After reading this please keep in mind that all treatment and outcome results are specific to the individual patient. Results may vary. Complications, such as infection, blood loss, or nerve damage are some of the potential adverse risks of spinal surgery. Please consult your physician for a complete list of indications, warnings, precautions, adverse events, clinical results, and other important medical information.

The materials on this website are for general educational purposes only. Information you read on this website cannot replace the relationship that you have with your healthcare professional. We do not practice medicine or provide medical services or advice as a part of this website. You should always talk to your healthcare professional for diagnosis and treatment.

Troy’s Decompression Story


"About seven years ago I was diagnosed with two slipped discs. I was working for a trucking company while I was in college, and I hurt my back. The slipped discs were at the L4-L5 level and the L5-S1 level. The L4-L5 was operated on while I was in college.

"The other slipped disc level was not causing me any pain. But about five years later, I was playing golf and the minute I felt that back pain, I knew what it was. It was the same pain that I felt before. So, I called Dr. Maurice Smith at Semmes-Murphey Clinic and scheduled an appointment. He prescribed some pain medication, and we tried some conservative treatments, such as physical therapy. Then about three weeks later he took an MRI and said that he would need to operate.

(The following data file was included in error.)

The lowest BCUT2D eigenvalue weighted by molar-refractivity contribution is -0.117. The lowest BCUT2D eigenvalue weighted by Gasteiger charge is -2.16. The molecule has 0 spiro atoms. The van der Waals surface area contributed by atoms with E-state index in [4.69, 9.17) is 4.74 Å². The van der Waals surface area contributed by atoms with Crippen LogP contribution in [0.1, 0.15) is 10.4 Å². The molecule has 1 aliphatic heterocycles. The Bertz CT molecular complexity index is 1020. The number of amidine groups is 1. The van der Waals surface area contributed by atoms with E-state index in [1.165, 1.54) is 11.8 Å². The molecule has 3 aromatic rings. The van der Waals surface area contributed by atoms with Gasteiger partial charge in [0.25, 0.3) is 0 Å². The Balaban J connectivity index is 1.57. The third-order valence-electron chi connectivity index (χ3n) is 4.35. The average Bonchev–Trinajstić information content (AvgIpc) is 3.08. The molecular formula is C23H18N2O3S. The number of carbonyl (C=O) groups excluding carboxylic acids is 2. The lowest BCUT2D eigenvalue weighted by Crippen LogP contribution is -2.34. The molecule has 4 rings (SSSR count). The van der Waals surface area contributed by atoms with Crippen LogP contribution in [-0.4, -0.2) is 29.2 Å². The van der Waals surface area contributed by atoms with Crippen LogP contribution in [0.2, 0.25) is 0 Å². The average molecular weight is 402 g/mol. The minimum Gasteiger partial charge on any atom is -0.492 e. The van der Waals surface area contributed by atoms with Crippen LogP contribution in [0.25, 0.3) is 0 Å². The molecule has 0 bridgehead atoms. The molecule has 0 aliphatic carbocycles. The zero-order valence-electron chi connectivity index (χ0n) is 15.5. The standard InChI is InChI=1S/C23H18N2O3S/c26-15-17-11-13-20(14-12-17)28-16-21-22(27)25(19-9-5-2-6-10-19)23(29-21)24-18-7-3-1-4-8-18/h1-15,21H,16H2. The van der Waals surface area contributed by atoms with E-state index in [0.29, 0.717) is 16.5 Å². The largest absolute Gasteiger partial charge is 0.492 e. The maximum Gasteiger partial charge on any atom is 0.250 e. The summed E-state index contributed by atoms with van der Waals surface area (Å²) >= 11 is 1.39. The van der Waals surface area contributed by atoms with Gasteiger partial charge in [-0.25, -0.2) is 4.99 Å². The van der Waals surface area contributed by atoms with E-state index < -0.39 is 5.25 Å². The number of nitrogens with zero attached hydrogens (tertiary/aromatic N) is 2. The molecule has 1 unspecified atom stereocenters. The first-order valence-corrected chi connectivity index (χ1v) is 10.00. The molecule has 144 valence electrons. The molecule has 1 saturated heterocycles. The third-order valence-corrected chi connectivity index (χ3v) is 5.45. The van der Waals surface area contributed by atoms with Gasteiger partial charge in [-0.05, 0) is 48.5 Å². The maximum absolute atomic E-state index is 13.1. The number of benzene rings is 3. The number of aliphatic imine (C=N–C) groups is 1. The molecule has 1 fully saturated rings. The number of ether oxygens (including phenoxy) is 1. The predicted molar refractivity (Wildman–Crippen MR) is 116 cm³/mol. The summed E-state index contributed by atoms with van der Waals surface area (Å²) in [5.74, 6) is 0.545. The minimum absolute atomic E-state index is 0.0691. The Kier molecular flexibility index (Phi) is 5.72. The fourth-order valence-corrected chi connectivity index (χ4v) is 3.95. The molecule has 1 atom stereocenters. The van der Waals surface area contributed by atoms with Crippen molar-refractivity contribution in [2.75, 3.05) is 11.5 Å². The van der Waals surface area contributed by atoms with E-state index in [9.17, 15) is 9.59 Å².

"Dr. Smith scheduled a different surgery than the one I had earlier. This minimally invasive spine surgery would be done through a small incision with the METRx® System. I went to the hospital around noon, the surgery started around three, and I was back at home at eight o'clock, with reduced pain. I took the next day off from work. I was back in the office Monday and that following Friday left for a 10-week trip in Europe.

"With the microscopic procedure using the METRx System, I only had to have an epidural after the surgery. The major difference between the two is instead of making a large incision and cutting through the large back muscle, the surgeon makes a small incision and uses tubes, gradually adding one on top of the other until he is able to do the surgery. There is no cutting of the back muscle."

There are some risks associated with minimally invasive spine surgery, including transitioning to a conventional open procedure, neurological damage, damage to the surrounding soft tissue, and where used, instrument malfunction. Most of these complications can be treated once they are detected, but sometimes they require a longer period of hospitalization or recovery, additional medications, and sometimes even additional surgery.

It is important that you discuss the potential risks, complications, and benefits of the METRx® System with your doctor prior to receiving treatment, and that you rely on your physician's judgment. Only your doctor can determine whether you are a suitable candidate for this treatment.

Learn more about the METRx System and other Medtronic innovations

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